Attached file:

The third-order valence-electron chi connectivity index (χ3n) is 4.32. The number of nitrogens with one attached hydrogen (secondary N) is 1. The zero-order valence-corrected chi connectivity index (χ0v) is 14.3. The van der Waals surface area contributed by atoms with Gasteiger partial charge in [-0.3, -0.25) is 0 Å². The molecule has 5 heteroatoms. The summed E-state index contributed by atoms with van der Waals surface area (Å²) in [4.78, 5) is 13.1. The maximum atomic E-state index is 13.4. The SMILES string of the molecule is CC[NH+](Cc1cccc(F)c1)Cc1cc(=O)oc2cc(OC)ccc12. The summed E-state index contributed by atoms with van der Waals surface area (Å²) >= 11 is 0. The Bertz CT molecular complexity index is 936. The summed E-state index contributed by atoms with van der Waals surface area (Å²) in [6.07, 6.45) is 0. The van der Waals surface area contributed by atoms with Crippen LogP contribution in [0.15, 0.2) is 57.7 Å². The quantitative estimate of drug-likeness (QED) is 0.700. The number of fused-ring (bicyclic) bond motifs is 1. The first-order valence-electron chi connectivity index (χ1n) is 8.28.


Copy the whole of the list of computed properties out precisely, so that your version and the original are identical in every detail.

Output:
The third-order valence-electron chi connectivity index (χ3n) is 4.32. The number of nitrogens with one attached hydrogen (secondary N) is 1. The zero-order valence-corrected chi connectivity index (χ0v) is 14.3. The van der Waals surface area contributed by atoms with Gasteiger partial charge in [-0.3, -0.25) is 0 Å². The molecule has 5 heteroatoms. The summed E-state index contributed by atoms with van der Waals surface area (Å²) in [4.78, 5) is 13.1. The maximum atomic E-state index is 13.4. The SMILES string of the molecule is CC[NH+](Cc1cccc(F)c1)Cc1cc(=O)oc2cc(OC)ccc12. The summed E-state index contributed by atoms with van der Waals surface area (Å²) >= 11 is 0. The Bertz CT molecular complexity index is 936. The summed E-state index contributed by atoms with van der Waals surface area (Å²) in [6.07, 6.45) is 0. The van der Waals surface area contributed by atoms with Crippen LogP contribution in [0.15, 0.2) is 57.7 Å². The quantitative estimate of drug-likeness (QED) is 0.700. The number of fused-ring (bicyclic) bond motifs is 1. The first-order valence-electron chi connectivity index (χ1n) is 8.28.